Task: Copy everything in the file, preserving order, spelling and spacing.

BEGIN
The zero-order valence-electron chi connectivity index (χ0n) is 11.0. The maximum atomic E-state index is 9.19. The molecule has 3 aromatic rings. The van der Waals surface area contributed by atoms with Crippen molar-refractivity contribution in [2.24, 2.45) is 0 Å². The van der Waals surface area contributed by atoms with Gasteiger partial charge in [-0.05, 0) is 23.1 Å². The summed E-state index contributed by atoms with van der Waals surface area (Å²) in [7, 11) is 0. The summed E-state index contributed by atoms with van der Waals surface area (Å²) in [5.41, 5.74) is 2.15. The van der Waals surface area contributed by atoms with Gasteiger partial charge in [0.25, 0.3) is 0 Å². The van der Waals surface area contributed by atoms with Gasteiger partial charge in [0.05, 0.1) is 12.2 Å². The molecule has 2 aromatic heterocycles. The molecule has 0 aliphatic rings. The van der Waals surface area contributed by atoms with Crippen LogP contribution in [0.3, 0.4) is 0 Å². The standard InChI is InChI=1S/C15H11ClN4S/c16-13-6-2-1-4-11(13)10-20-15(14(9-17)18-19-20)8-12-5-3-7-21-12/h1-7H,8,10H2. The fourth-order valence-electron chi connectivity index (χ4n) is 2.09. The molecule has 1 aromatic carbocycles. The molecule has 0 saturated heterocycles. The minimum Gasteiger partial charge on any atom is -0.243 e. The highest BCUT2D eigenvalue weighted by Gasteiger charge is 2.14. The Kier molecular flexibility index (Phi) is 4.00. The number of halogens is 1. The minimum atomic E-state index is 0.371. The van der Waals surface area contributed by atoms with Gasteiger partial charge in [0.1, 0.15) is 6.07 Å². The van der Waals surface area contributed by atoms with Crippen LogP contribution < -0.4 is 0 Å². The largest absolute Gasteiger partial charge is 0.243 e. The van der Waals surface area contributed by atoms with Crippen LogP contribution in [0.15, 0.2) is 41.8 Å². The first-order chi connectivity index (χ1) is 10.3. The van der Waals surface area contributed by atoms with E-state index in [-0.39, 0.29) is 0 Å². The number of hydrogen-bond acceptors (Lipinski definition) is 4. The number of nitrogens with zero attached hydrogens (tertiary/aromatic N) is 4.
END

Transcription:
The zero-order valence-electron chi connectivity index (χ0n) is 11.0. The maximum atomic E-state index is 9.19. The molecule has 3 aromatic rings. The van der Waals surface area contributed by atoms with Crippen molar-refractivity contribution in [2.24, 2.45) is 0 Å². The van der Waals surface area contributed by atoms with Gasteiger partial charge in [-0.05, 0) is 23.1 Å². The summed E-state index contributed by atoms with van der Waals surface area (Å²) in [7, 11) is 0. The summed E-state index contributed by atoms with van der Waals surface area (Å²) in [5.41, 5.74) is 2.15. The van der Waals surface area contributed by atoms with Gasteiger partial charge in [0.25, 0.3) is 0 Å². The van der Waals surface area contributed by atoms with Gasteiger partial charge in [0.05, 0.1) is 12.2 Å². The molecule has 2 aromatic heterocycles. The molecule has 0 aliphatic rings. The van der Waals surface area contributed by atoms with Crippen LogP contribution in [0.3, 0.4) is 0 Å². The standard InChI is InChI=1S/C15H11ClN4S/c16-13-6-2-1-4-11(13)10-20-15(14(9-17)18-19-20)8-12-5-3-7-21-12/h1-7H,8,10H2. The fourth-order valence-electron chi connectivity index (χ4n) is 2.09. The molecule has 1 aromatic carbocycles. The molecule has 0 saturated heterocycles. The minimum Gasteiger partial charge on any atom is -0.243 e. The highest BCUT2D eigenvalue weighted by Gasteiger charge is 2.14. The Kier molecular flexibility index (Phi) is 4.00. The number of halogens is 1. The minimum atomic E-state index is 0.371. The van der Waals surface area contributed by atoms with Gasteiger partial charge in [0.1, 0.15) is 6.07 Å². The van der Waals surface area contributed by atoms with Crippen LogP contribution < -0.4 is 0 Å². The largest absolute Gasteiger partial charge is 0.243 e. The van der Waals surface area contributed by atoms with Crippen LogP contribution in [0.15, 0.2) is 41.8 Å². The first-order chi connectivity index (χ1) is 10.3. The van der Waals surface area contributed by atoms with E-state index in [-0.39, 0.29) is 0 Å². The number of hydrogen-bond acceptors (Lipinski definition) is 4. The number of nitrogens with zero attached hydrogens (tertiary/aromatic N) is 4.